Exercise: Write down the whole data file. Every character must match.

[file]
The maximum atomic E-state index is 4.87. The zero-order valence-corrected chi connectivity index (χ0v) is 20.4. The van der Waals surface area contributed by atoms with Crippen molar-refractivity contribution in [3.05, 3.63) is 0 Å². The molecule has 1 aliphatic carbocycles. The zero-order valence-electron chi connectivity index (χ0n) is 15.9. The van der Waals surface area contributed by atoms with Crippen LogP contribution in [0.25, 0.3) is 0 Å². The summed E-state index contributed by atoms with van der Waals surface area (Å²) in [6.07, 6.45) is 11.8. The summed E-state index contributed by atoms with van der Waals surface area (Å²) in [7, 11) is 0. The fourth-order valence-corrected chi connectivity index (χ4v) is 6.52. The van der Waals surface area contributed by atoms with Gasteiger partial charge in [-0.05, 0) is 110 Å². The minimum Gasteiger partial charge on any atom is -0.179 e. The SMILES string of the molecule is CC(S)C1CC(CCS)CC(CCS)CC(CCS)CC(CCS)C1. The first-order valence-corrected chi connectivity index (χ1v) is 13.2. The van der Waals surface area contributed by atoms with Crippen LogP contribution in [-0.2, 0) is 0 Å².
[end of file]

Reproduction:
The maximum atomic E-state index is 4.87. The zero-order valence-corrected chi connectivity index (χ0v) is 20.4. The van der Waals surface area contributed by atoms with Crippen molar-refractivity contribution in [3.05, 3.63) is 0 Å². The molecule has 1 aliphatic carbocycles. The zero-order valence-electron chi connectivity index (χ0n) is 15.9. The van der Waals surface area contributed by atoms with Crippen LogP contribution in [0.25, 0.3) is 0 Å². The summed E-state index contributed by atoms with van der Waals surface area (Å²) in [6.07, 6.45) is 11.8. The summed E-state index contributed by atoms with van der Waals surface area (Å²) in [7, 11) is 0. The fourth-order valence-corrected chi connectivity index (χ4v) is 6.52. The van der Waals surface area contributed by atoms with Gasteiger partial charge in [-0.05, 0) is 110 Å². The minimum Gasteiger partial charge on any atom is -0.179 e. The SMILES string of the molecule is CC(S)C1CC(CCS)CC(CCS)CC(CCS)CC(CCS)C1. The first-order valence-corrected chi connectivity index (χ1v) is 13.2. The van der Waals surface area contributed by atoms with Crippen LogP contribution in [-0.2, 0) is 0 Å².